The fight over federal aid to victims of Superstorm Sandy resumed on Tuesday with the House of Representatives set to consider $50.7 billion in additional funds that some Republicans want to reduce or offset with other spending cuts.
The aid package has been caught up for months in congressional brawling over deficit reduction, tax rates and the U.S. government debt limit.
The House will consider the aid in two parts - an initial $17 billion to cover immediate emergency funding needs for devastated East Coast communities and an amendment to add $33.7 billion in longer-term reconstruction funds.
In addition, several other amendments will be considered, including one from Republican conservatives that would require the $17 billion portion to be offset with an equal amount of across-the-board reductions in spending for fiscal 2013 - a cut of 1.63 percent.
Representative Mick Mulvaney of the South Carolina, who is the lead sponsor of the offset amendment, said the Sandy aid should not add to the federal debt.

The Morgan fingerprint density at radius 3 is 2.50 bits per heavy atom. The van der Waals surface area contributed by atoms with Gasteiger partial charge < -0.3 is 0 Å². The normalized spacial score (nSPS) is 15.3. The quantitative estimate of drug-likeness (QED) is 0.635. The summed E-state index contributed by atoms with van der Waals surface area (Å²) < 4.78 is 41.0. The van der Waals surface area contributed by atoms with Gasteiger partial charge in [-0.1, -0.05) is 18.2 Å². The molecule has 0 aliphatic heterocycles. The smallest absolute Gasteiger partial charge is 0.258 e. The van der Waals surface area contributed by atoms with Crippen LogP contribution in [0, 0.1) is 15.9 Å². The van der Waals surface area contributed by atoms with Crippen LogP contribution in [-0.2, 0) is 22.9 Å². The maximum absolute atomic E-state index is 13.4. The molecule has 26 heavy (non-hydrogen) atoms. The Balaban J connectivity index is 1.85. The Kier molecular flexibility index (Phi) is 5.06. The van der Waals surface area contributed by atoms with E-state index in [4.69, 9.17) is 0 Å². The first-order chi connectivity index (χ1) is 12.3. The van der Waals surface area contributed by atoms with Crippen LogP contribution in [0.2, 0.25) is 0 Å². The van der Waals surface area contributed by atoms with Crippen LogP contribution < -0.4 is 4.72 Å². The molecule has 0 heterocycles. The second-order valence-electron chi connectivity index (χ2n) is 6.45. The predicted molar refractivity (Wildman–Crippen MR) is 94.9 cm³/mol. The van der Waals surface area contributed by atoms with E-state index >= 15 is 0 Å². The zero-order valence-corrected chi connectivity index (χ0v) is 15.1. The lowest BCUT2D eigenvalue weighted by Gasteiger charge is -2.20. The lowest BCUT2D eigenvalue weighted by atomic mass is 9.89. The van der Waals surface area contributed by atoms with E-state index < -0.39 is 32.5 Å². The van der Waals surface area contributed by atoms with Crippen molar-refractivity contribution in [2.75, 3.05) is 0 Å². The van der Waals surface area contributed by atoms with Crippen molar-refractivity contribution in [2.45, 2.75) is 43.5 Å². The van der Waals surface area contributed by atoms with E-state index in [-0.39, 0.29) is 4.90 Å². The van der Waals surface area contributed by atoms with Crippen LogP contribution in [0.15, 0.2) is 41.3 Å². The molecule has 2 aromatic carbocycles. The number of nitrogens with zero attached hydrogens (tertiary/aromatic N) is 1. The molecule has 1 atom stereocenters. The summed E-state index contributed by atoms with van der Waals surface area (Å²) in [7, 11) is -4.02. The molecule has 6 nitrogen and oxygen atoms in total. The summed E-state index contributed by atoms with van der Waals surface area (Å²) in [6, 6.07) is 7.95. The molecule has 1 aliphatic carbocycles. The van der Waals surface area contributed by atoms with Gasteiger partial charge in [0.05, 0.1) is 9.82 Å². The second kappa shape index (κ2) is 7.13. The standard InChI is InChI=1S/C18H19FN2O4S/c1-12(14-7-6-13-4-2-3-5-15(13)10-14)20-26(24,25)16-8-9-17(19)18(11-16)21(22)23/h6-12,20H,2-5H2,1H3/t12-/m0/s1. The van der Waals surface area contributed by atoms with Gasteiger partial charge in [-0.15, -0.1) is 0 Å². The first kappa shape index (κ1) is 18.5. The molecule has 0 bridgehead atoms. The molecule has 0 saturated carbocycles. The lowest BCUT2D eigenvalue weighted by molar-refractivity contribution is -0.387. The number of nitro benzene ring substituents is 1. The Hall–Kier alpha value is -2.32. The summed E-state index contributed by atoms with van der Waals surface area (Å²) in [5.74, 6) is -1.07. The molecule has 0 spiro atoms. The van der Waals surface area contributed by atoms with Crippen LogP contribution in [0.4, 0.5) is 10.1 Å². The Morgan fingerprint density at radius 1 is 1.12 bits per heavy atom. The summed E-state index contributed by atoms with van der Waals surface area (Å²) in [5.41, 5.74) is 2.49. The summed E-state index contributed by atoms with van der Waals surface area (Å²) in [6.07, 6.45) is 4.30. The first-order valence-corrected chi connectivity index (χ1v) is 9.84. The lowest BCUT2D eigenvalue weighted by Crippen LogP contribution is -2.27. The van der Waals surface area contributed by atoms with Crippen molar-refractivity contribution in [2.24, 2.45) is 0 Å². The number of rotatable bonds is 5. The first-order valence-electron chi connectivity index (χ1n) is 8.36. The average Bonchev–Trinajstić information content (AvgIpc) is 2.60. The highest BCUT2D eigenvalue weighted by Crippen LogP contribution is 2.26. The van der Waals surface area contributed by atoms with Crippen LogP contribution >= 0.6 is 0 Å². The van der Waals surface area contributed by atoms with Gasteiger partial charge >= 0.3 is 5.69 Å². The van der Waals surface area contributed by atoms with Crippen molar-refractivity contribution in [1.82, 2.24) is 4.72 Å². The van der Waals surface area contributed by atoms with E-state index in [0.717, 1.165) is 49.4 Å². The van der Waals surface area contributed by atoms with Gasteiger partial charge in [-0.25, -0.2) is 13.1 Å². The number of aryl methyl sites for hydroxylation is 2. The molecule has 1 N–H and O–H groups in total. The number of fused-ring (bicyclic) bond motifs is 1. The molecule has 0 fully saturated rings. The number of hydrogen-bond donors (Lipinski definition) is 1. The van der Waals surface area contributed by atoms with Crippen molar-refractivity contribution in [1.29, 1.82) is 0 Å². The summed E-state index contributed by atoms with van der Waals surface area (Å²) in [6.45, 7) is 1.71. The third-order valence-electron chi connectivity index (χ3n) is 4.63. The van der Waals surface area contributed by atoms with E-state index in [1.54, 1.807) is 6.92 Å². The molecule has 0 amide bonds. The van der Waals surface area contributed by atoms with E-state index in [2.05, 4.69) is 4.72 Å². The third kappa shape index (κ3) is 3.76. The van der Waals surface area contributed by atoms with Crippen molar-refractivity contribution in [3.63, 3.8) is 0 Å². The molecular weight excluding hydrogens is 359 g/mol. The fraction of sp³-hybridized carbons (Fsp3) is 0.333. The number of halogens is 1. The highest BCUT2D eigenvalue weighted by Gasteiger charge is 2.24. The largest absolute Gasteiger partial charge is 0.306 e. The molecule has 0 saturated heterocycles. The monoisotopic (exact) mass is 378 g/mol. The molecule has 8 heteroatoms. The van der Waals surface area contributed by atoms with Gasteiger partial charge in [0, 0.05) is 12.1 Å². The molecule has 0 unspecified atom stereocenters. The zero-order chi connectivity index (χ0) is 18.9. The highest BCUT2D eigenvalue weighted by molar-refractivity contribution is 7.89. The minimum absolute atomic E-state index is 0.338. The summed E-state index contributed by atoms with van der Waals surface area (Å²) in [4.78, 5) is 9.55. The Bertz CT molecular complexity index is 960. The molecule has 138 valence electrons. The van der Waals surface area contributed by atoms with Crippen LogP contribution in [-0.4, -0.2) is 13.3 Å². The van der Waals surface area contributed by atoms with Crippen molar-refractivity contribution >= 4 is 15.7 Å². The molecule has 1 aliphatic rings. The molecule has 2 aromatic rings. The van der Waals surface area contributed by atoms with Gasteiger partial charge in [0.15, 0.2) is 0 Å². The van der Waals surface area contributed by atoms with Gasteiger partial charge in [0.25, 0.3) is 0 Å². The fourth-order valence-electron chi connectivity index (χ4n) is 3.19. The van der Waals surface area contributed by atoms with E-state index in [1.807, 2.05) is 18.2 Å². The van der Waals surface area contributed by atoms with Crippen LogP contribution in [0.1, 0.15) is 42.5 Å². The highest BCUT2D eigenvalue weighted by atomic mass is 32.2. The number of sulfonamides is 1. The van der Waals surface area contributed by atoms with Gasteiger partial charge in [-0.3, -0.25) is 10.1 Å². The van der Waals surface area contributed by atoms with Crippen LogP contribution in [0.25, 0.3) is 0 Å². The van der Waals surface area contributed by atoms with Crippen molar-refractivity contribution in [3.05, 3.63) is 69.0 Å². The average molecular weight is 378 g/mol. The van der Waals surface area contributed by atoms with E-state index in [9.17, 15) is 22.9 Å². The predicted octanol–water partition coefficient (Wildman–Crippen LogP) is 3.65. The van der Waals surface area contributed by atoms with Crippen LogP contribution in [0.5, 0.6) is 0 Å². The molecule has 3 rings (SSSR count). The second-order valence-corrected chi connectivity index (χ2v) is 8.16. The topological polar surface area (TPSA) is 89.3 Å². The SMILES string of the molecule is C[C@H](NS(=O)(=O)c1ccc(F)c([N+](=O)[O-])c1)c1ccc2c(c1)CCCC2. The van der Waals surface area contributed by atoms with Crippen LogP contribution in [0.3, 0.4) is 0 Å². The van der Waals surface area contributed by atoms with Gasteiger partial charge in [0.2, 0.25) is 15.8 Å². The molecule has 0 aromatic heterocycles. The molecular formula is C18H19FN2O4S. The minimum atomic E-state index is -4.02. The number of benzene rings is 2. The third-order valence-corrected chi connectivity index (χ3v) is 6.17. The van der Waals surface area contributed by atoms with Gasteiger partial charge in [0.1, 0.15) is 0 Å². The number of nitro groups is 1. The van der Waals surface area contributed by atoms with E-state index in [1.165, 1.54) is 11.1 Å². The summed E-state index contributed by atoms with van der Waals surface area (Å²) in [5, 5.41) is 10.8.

“I do think this is a proper and appropriate function of the government,” Mulvaney told CNN. “My difficulty with it is that it is simply not paid for. We’re borrowing this additional money to do this and I just think that’s wrong.”
Other Republican amendments aim to remove individual items from the legislation, including $150 million in funding for regional ocean partnership grants, $13 million for National Weather Service investments and $9.8 million for rebuilding sea walls on uninhabited islands in Connecticut.
Final House votes on the legislation are expected on Tuesday evening. Congress on Jan. 4 passed an initial $9.7 billion to keep the National Flood Insurance Program solvent and able to pay homeowners’ flood claims from Sandy.
But the bulk of the federal aid for victims of the Oct. 29 storm that devastated coastal areas from New Jersey to Connecticut and killed more than 130 people has been tied up in controversy.
U.S. House Speaker John Boehner infuriated New York and New Jersey politicians on Jan. 1 when he canceled a vote for a previous, $60.4 billion version of the legislation amid Republican angst over accepting higher tax rates on the wealthy in a deal to avoid the so-called fiscal cliff.